The Senate dangerous drugs committee is set to hold its inquiry next week into Wednesday's shootout between police personnel and agents of the Philippine Drug and Enforcement (PDEA) in Quezon City, its chair, Senator Ronald Dela Rosa, said Thursday.
"My committee on public order and dangerous drugs is going to conduct an inquiry in aid of legislation relative to that incident this coming Tuesday," Dela Rosa, himself a former police chief, confirmed to GMA News Online in a text message.
At least three people were killed in the shootout between police officers and PDEA agents, which took place at the parking lot of a fastfood restaurant along Commonwealth Avenue in Quezon City.
A report by investigators from the Quezon City Police District Station 6 in the Batasan area said that the policemen conducted a buy-bust operation at the area "with complete coordination and necessary papers."
The report said the QCPD officers later learned that they were transacting with PDEA agents.
"Allegedly during the confrontation, PDEA agents first engaged to shoot towards the PNP personnel leaving no option [for the policemen] to fight back against them resulting in a series of injuries to both parties," the report said.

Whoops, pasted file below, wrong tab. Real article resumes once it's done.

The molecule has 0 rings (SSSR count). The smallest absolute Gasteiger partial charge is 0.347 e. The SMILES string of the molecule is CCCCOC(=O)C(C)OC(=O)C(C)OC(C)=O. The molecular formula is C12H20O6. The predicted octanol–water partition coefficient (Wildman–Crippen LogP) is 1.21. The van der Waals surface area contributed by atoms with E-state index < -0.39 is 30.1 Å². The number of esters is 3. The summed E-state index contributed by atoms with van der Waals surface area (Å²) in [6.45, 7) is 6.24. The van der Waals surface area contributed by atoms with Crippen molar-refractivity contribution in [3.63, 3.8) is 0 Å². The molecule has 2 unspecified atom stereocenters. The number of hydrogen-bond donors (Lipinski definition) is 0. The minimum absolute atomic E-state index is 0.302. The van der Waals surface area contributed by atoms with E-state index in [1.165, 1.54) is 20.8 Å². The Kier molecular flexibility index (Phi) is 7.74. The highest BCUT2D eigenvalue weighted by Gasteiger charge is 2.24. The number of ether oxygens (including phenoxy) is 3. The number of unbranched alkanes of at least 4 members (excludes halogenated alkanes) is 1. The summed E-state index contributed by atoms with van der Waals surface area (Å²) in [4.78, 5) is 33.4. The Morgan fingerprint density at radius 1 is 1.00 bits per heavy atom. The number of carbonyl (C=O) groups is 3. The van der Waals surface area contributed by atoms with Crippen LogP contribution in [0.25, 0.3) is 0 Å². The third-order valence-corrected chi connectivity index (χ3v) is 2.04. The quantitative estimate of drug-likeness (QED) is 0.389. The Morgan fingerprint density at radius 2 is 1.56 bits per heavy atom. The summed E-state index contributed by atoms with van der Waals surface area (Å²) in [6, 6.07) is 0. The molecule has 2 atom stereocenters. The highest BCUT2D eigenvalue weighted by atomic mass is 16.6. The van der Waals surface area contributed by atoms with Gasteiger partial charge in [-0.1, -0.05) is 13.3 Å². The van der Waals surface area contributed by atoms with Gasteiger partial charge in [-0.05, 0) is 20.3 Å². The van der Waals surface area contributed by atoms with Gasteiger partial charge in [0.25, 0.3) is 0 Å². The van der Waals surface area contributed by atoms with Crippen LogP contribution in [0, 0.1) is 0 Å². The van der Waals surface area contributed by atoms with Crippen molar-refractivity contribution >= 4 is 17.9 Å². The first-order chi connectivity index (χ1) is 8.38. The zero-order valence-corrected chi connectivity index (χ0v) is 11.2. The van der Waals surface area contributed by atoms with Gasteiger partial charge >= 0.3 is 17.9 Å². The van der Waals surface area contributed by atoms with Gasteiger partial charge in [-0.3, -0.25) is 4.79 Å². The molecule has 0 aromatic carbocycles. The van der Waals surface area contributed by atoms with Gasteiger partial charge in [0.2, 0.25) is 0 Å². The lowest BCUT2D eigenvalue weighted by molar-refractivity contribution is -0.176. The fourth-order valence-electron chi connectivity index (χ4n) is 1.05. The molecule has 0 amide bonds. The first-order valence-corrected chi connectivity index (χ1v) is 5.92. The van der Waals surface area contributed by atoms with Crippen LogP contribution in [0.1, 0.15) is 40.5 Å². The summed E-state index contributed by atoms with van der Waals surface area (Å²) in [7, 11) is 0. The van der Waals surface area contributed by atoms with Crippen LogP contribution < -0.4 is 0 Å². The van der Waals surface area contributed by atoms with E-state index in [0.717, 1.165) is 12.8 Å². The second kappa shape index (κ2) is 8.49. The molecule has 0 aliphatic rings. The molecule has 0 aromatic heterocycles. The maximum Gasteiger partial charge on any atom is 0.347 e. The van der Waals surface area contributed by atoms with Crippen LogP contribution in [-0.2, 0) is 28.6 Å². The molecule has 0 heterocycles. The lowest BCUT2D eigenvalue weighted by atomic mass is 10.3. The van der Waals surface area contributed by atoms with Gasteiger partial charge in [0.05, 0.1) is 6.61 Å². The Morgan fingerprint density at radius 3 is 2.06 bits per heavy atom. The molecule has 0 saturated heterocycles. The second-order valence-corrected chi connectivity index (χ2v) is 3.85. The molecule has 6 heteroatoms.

In a separate text message shared with reporters, Dela Rosa said he would want the inquiry to focus on identifying whether there was proper coordination between the police and PDEA agents in their operations.
"If indeed there was proper coordination made by both camps, there was negligence in the proper dissemination of that coordination to the operating units," he said.
Meanwhile, Senate President Vicente Sotto III said he has already instructed Dela Rosa to conduct the hearing.
"I called Senator Bato this morning to tell him to conduct a hearing. It's related to my Senate Bill 3. I already filed a reso," he said, referring to his measure creating the Presidential Drug Enforcement Authority.
Sotto earlier said the incident showed the need to create his proposed agency, which is seen to ensure the proper implementation of the Comprehensive Dangerous Drugs Act of 2002, and absorb the policymaking and strategy-formulating functions of the Dangerous Drugs Board (DDB), which the senator formerly chaired from 2008 to 2009.
"This fiasco will not be the last if we do not act on this soon," he added.